Whereas MUUS residencies in the past have offered an opportunity for intercultural exchange, bringing representatives of some ‘non-Western’ society to share their traditions with the Brandeis community, what is wonderful about Nettle is that the group already embodies that process of encounter and exchange. What especially attracts me to the group’s sound and spirit is their eschewal of easy fusion cliches, choosing instead to embrace moments where they “get under each other’s skin,” as Jace puts it.

Electronic beats rumbling beneath folk and pop idioms from North Africa and avant-garde cello, Nettle represents the sound of New Spain, but they also, to my ears anyhow, offer pregnant musical metaphors for our ‘Nu World,’ to put a zeitgeisty spin on it: they seem to revel in the cultural ruptures — and spaces — created by today’s rapid circulation of people and media, in which some things have an easier time crossing borders than others. (On that point, INSHALLAH that Abdel & Khalid don’t get tripped up by customs agents, even in the age of Obama.)

I’m further delighted to report that Nettle will be joined by their occasional percussionist (aka Filastine!) and visual artist Daniel Perlin (aka DJ N-RON!) who will be providing realtime visual accompaniment. It’s gonna be quite a show.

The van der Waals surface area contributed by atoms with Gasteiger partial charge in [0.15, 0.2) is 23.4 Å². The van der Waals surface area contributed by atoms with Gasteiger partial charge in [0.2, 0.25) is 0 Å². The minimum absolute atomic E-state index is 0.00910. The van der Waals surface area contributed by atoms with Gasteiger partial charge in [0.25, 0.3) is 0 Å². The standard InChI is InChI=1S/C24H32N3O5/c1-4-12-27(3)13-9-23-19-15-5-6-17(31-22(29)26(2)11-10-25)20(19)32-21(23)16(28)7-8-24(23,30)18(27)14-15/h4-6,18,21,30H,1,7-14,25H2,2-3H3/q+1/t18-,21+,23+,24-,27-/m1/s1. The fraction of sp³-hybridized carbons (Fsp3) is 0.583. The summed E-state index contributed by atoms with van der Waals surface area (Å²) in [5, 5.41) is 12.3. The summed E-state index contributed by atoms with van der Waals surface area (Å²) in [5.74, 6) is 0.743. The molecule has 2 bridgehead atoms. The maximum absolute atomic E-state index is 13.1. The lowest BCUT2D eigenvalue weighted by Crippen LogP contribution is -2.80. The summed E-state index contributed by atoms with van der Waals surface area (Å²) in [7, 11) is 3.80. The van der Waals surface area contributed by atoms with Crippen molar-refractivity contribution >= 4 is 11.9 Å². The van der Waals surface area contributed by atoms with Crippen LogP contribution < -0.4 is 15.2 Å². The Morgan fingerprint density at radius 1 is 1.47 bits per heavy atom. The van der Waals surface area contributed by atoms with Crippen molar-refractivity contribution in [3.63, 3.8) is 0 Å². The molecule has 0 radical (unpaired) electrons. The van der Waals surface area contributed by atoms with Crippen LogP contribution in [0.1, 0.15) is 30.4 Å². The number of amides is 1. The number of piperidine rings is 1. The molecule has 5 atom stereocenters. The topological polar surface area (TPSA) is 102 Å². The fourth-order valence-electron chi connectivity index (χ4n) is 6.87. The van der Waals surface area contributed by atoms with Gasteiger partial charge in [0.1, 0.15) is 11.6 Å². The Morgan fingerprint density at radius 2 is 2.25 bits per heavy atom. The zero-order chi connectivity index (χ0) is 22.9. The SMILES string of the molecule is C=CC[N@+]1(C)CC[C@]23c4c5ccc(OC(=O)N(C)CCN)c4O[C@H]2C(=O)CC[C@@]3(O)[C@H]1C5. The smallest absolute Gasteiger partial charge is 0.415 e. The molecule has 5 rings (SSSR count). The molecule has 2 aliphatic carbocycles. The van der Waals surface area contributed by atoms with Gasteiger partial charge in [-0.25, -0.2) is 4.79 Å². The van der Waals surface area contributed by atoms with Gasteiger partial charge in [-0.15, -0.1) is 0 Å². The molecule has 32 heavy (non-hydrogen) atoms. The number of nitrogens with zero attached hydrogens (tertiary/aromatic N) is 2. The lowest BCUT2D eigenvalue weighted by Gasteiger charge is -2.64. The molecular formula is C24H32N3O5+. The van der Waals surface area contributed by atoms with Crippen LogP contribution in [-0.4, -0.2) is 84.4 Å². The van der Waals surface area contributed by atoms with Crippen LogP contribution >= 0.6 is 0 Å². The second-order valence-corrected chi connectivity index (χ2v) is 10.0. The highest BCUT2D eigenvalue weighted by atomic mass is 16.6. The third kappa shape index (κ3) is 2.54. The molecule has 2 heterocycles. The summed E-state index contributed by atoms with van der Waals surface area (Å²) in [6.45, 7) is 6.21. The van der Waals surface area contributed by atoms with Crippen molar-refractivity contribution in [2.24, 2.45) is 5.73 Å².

If you’re in the Boston area (or not!), you’re welcome to attend any of the on-campus events, which, aside from the concert Saturday night, are all free and open to the public. I expect tickets for the concert to go quickly, so you may want to snap some up ASAP. I’ll be giving a brief talk in the Rose Art Museum directly prior to the concert, exploring the ways music expresses selfhood and neighborhood in our globalized, if perhaps not quite (yet?) cosmopolitan, cities.

Hope you can join us!

9 comments

March 2nd, 2009

Dem Bow Dem

I’ve already discussed and DJ-demo’d the degree to which the Dem Bow riddim underpins the lion’s share of reggaeton tracks. But one remarkable part of the story I haven’t given much focus here is how “Dem Bow” the song — in particular, the chorus melody, but also the basic theme of the lyrics — has also seen its share of reincarnations (often in the form of creative, localized translations).